So, pick a user. It might be useful to think of a specific individual – perhaps your user is a woman, 18-35, with a desk job.

How could she experience your product – what literal or metaphorical door would she go through to try your craft beer? Would she see it at a festival? Is it the kind of thing that would come up on an online ad? Is it a magazine article that talks about it?

Pick one of those experiences – say the festival. Think of it like walking through a door. What’s the normal course of events that would take place? Would she order for herself, or take a number of orders for friends? Would she try samples before ordering or go for a favourite? What if you had a sign out saying, “Ask for a sample?”

Now, that’s your base case – so what else could happen? Would you walk around with a tray of samples? Would you have a sign somewhere? Would you have a prize of your beers at a particular event? What are the other scenarios that could play out once your customer or user enters that first door?

Okay, now that you’ve worked that out, go back to the beginning. Start with the same user or pick another user and then pick a door. Repeat the process, working through the base case and the possible alternatives.

This might sound a little mechanistic, especially if you’re the kind of person that thinks you already know what your customer wants. But the chances are that you know what you want, but not what else could happen. Perhaps taking some time to think through these steps will mean you’re better prepared for the routes people take and the way they experience you and your business.

After all, you want them to have a good time.


Karthik Suresh

What Do You Need When You’re The One With The Responsibility?


Saturday, 8.11pm

Sheffield, U.K.

Responsibilities gravitate to the person who can shoulder them. – Tom Stoppard

I keep thinking of a video by Larry McEnerney from the University of Chicago where he talks about the experience we have of writing stuff in school. Our teachers read it and tell us what they think. They are often complimentary about what we’ve done and tell us it’s good work.

I had this at University too. In fact, I remember that I turned in an economics paper and at a later date I walked past the lecturer and he growled, “Good paper!” That felt good.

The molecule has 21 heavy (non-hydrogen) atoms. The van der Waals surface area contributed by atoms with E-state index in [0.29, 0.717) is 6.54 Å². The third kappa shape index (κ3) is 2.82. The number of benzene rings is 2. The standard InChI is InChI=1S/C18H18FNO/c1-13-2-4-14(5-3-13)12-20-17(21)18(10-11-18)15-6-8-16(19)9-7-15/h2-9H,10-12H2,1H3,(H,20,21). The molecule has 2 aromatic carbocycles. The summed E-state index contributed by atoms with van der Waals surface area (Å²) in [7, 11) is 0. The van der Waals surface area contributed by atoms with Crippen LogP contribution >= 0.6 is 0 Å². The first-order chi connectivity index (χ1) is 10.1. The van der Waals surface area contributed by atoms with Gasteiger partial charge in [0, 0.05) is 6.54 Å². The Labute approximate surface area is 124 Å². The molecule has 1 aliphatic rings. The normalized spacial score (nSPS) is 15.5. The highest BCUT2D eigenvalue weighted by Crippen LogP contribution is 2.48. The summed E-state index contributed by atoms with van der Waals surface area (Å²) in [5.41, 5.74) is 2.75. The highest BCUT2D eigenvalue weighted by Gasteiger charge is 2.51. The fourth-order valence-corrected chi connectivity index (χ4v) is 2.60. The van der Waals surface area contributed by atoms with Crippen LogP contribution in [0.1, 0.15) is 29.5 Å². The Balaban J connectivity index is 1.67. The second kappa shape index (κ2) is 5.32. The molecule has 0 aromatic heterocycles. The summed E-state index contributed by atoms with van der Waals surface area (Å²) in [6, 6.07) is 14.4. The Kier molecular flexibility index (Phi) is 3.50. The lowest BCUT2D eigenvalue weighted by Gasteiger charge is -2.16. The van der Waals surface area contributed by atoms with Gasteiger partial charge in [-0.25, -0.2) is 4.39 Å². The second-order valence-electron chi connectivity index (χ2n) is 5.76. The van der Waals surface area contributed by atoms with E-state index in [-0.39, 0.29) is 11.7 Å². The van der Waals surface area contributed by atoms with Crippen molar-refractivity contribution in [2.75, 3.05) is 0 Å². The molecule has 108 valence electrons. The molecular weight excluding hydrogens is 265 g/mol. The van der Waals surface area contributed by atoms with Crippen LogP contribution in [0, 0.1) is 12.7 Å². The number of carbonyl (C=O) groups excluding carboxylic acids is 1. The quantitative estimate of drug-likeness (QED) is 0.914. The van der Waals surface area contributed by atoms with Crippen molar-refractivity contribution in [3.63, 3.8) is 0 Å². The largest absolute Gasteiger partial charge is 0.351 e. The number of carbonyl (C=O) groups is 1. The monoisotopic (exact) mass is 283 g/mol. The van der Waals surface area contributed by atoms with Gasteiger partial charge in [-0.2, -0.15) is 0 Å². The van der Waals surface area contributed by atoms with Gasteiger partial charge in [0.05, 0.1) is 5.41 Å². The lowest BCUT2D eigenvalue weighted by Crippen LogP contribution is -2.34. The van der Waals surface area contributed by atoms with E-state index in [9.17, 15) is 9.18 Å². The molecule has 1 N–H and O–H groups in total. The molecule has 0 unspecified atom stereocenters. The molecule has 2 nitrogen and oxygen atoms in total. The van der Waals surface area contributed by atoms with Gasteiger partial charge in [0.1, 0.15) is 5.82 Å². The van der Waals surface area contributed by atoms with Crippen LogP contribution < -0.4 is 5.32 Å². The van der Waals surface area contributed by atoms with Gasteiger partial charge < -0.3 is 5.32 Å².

But the fact is the people who have read our work and said it was good all the way through had a reason for doing so. They were paid to read what we wrote. And real life isn’t like that.

Except, it takes time to discover that. When we have bosses and supervisors who ask us to do stuff – we do it like we did at school and they tell us if it was good or bad and what we need to change. And then we move to the next piece of work. But do you wonder what happened with that thing you did? Did it change someone’s life. Did it have an impact? Did it do anything at all?

Eventually, as you get more experience and do more of whatever you’re doing there comes a point – a quite subtle shift – where there’s no one asking you to do something or, more accurately, no one telling you what to do. What you make doesn’t go to someone else to approve. There’s no chain of command that your material passes along.

Instead, there comes a point where you’re the end of the line. This thing you have – that’s the thing that gets delivered. You have responsibility.

If you’ve ever flown a light aircraft you’ve heard the term “You have control.” It’s the handover to you – the point at which you’re flying the aircraft. And it’s good with an instructor because you know that at any point you can hand back control.

I had lessons, but I stopped before I went solo. And that’s the point when you have control – and it’s just you. There’s no one to hand it to any more. You have to take the plane up, take it around and set it back down.

If you get to this stage in your career, to a point when the buck really does stop with you – you might realise a couple of things. The first is that all those years when you thought you could do anything, get it all done on your own – you were really doing things but someone else was taking the responsibility. If you didn’t deliver – well you might get fired. But someone else would stand in front of a client and say that it was their fault because they were in charge.

The second, and more important thing is that you need help. It’s easy to be alone and self-sufficient when you just need to look out for yourself. But when you need to deliver for someone else – for a client, for your business – then you see the value of having others, a team, supporters or someone to bounce ideas off, or who will give you a second opinion.

It’s funny, really. You feel most confident when you have nothing to lose. But when you put your reputation on the line, that’s when you need all the help you can get.


Karthik Suresh

Why Too Much Information Can Leave You Less Informed


Friday, 7.58pm

Sheffield, U.K.

Data is not information, information is not knowledge, knowledge is not understanding, understanding is not wisdom. – Clifford Stoll